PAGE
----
Book: Moab is My Washpot


Moab is My Washpot

Intelligence, gayness and (bipolar) mania. First 20 years of Fry’s life.
384 pages, ★★

I respect Stephen Fry as a man of a thousand talents. Wikipedia describes him as an “actor, screenwriter, author, playwright, journalist, poet, comedian, television presenter, and film director”. Moab is My Washpot was addictive to read, even if it only covers the first 20 years of his life. For me, Moab is My Washpot is about intelligence, homosexuality and a manic episode of bipolar disorder.

When talking about his (slightly sadistic) school, Stephen Fry defines intelligence as an “unappealing quality” and has “never expected anyone to find it appealing in me”. He is stumped by conversations with fans that start with, “Of course, I’m no brainbox like you”, and “I know I’m only stupid but…”. Stupid people are more appealing than pompous braggers, though:

“I might use long words from time to time and talk rapidly or name-drop culturally here and there and display and number of other silly donnish affecations, but if this gives me the impression that I might admire a similar manner or nature in others, then it makes me just want to go ‘bibbly-bobbly-bubbly-snibbly wib-wib floppit’ for the rest of my life, read nothing but Georgette Heyer, watch nothing but Emmerdale, do nothing but play snooker, take coke and get drunk and use no words longer than “wanker” and “cunt”.” — Page 125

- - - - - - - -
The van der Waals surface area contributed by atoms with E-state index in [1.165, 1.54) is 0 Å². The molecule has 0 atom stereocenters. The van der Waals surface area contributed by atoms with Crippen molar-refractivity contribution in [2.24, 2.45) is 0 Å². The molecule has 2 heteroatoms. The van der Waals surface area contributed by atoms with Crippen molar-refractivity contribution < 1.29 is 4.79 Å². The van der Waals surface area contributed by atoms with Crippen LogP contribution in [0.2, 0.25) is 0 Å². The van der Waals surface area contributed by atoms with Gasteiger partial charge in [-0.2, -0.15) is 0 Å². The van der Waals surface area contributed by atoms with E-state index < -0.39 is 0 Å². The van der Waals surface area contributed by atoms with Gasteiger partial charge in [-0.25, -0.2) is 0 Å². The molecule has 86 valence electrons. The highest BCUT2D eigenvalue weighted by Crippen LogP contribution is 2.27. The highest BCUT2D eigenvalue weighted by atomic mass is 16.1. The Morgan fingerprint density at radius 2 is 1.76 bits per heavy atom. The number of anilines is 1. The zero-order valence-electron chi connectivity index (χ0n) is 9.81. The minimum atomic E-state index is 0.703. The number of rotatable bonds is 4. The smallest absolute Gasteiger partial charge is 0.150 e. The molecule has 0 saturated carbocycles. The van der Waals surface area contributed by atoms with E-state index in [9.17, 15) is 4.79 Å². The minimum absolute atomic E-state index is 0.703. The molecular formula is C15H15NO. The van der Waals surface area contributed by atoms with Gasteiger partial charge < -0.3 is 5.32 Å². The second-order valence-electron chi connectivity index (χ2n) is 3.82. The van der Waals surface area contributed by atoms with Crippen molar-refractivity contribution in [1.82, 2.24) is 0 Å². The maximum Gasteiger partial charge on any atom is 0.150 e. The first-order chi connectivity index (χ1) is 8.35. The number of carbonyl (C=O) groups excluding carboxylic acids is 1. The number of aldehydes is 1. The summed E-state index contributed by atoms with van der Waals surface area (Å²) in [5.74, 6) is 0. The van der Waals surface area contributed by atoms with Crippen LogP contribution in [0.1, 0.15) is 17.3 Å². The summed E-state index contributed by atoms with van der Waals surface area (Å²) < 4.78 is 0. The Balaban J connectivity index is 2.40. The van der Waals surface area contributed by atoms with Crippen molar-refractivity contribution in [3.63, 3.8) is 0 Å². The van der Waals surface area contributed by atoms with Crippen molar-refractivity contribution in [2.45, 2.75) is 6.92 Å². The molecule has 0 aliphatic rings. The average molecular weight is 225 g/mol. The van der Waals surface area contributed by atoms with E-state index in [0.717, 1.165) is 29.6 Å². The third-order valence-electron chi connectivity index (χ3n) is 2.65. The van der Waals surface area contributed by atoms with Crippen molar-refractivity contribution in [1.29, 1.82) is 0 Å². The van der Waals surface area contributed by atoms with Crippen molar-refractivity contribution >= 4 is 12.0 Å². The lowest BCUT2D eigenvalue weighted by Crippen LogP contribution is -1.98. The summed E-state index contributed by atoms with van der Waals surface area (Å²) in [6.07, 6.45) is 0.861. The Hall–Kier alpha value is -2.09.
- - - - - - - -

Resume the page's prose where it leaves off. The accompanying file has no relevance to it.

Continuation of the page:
Fry defied his “intelligent” image in school with mischief. He played with electric fences and stole money from his classmates’ coat pockets. Personally, I know that pupils with a golden reputation among teachers can get away with anything.

Fry then talks graphically about his first time having sex, also in school. It doesn’t cover much text, but because it’s so descriptive, it seems to jump out and hijack the rest of the book; so that “graphic gay sex” is the first thing I’m able to recall when I’m planning a book review. I didn’t know that he was gay, so this was a shock to read.

Moab is My Washpot ends right in the middle of the manic episode described in the TV documentary The Secret Life of the Manic Depressiveleaving us hankering for the sequel, The Fry Chronicles: An Autobiography. I look forward to the sequel, his tenth book(!), which documents the vibrant career that followed him being released from jail.

Page 322 explains how he managed to maintain both an exciting career and a distinctively charming personality: “People who can change and change again are so much more reliable and happier than those who can’t”. All things change. ★★★★

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